We stand at a critical moment in Earth's history, a time when humanity must choose its future. As the world becomes increasingly interdependent and fragile, the future at once holds great peril and great promise. To move forward we must recognize that in the midst of a magnificent diversity of cultures and life forms we are one human family and one Earth community with a common destiny. We must join together to bring forth a sustainable global society founded on respect for nature, universal human rights, economic justice, and a culture of peace. Towards this end, it is imperative that we, the peoples of Earth, declare our responsibility to one another, to the greater community of life, and to future generations.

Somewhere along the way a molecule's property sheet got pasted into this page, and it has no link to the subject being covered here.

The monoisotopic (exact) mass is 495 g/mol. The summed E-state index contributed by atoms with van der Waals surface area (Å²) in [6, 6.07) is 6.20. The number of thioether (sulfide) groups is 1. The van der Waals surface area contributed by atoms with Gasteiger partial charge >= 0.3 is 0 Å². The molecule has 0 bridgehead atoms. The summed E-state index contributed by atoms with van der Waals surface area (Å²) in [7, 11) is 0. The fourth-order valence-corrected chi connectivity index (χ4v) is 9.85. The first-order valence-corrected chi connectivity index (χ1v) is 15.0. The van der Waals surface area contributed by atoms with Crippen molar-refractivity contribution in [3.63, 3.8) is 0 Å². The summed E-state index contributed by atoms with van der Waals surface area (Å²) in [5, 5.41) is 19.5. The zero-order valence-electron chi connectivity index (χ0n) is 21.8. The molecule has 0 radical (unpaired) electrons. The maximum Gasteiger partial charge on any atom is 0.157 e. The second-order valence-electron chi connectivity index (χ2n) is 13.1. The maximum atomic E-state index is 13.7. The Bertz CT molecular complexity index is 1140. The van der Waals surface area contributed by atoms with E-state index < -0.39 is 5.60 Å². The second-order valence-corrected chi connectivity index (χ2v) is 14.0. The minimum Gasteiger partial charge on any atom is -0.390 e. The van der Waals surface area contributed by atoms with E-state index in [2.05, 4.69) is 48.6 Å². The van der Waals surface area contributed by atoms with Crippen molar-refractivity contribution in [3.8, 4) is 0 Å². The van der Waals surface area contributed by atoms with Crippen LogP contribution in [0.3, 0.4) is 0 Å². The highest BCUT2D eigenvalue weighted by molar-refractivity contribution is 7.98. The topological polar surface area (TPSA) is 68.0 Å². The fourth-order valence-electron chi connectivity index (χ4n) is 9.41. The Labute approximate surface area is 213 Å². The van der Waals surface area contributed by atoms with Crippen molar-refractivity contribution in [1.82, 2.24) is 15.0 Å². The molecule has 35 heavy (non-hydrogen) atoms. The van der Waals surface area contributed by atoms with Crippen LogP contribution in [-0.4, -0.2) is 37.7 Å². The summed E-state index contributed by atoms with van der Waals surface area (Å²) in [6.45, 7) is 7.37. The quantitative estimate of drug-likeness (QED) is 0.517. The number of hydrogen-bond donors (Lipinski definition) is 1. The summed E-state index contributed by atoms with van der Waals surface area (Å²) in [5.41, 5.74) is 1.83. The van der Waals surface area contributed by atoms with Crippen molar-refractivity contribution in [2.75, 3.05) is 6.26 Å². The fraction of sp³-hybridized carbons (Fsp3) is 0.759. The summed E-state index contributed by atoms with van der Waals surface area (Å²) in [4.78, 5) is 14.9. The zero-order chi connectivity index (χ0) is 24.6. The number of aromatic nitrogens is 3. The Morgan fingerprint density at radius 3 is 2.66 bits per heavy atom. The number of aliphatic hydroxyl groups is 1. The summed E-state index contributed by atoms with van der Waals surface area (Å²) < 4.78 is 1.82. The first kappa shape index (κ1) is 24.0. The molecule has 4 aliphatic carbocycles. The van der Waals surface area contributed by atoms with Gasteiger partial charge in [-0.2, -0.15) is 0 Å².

Earth, Our Home

Humanity is part of a vast evolving universe. Earth, our home, is alive with a unique community of life. The forces of nature make existence a demanding and uncertain adventure, but Earth has provided the conditions essential to life's evolution. The resilience of the community of life and the well-being of humanity depend upon preserving a healthy biosphere with all its ecological systems, a rich variety of plants and animals, fertile soils, pure waters, and clean air. The global environment with its finite resources is a common concern of all peoples. The protection of Earth's vitality, diversity, and beauty is a sacred trust.

The Global Situation